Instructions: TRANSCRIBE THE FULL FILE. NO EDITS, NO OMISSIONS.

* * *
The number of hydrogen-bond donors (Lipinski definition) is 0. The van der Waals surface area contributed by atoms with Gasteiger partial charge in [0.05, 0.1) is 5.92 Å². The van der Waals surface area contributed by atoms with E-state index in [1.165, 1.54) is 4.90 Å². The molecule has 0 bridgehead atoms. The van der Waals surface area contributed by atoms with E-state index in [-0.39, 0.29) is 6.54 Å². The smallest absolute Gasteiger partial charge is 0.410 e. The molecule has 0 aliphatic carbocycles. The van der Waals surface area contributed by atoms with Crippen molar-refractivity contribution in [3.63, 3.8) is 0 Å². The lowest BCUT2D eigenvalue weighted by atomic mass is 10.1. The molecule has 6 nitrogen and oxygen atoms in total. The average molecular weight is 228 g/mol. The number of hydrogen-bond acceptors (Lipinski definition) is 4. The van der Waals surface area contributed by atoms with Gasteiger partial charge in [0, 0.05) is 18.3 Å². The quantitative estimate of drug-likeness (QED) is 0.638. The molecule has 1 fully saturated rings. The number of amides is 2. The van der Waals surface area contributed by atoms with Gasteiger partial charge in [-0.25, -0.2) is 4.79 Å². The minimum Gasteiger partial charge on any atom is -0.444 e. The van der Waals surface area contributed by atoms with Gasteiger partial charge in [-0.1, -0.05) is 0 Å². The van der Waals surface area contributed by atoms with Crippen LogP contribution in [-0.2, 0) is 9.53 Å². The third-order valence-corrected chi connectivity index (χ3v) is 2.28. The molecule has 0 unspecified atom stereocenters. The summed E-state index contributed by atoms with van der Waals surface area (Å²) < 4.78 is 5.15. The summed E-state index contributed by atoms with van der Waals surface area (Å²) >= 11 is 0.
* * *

The number of hydrogen-bond donors (Lipinski definition) is 0. The van der Waals surface area contributed by atoms with Gasteiger partial charge in [0.05, 0.1) is 5.92 Å². The van der Waals surface area contributed by atoms with E-state index in [1.165, 1.54) is 4.90 Å². The molecule has 0 bridgehead atoms. The van der Waals surface area contributed by atoms with E-state index in [-0.39, 0.29) is 6.54 Å². The smallest absolute Gasteiger partial charge is 0.410 e. The molecule has 0 aliphatic carbocycles. The van der Waals surface area contributed by atoms with Crippen molar-refractivity contribution in [3.63, 3.8) is 0 Å². The lowest BCUT2D eigenvalue weighted by atomic mass is 10.1. The molecule has 6 nitrogen and oxygen atoms in total. The average molecular weight is 228 g/mol. The number of hydrogen-bond acceptors (Lipinski definition) is 4. The van der Waals surface area contributed by atoms with Gasteiger partial charge in [0, 0.05) is 18.3 Å². The quantitative estimate of drug-likeness (QED) is 0.638. The molecule has 1 fully saturated rings. The number of amides is 2. The van der Waals surface area contributed by atoms with Gasteiger partial charge in [-0.25, -0.2) is 4.79 Å². The minimum Gasteiger partial charge on any atom is -0.444 e. The van der Waals surface area contributed by atoms with Gasteiger partial charge in [-0.1, -0.05) is 0 Å². The van der Waals surface area contributed by atoms with Crippen LogP contribution in [-0.2, 0) is 9.53 Å². The third-order valence-corrected chi connectivity index (χ3v) is 2.28. The molecule has 0 unspecified atom stereocenters. The summed E-state index contributed by atoms with van der Waals surface area (Å²) < 4.78 is 5.15. The summed E-state index contributed by atoms with van der Waals surface area (Å²) >= 11 is 0.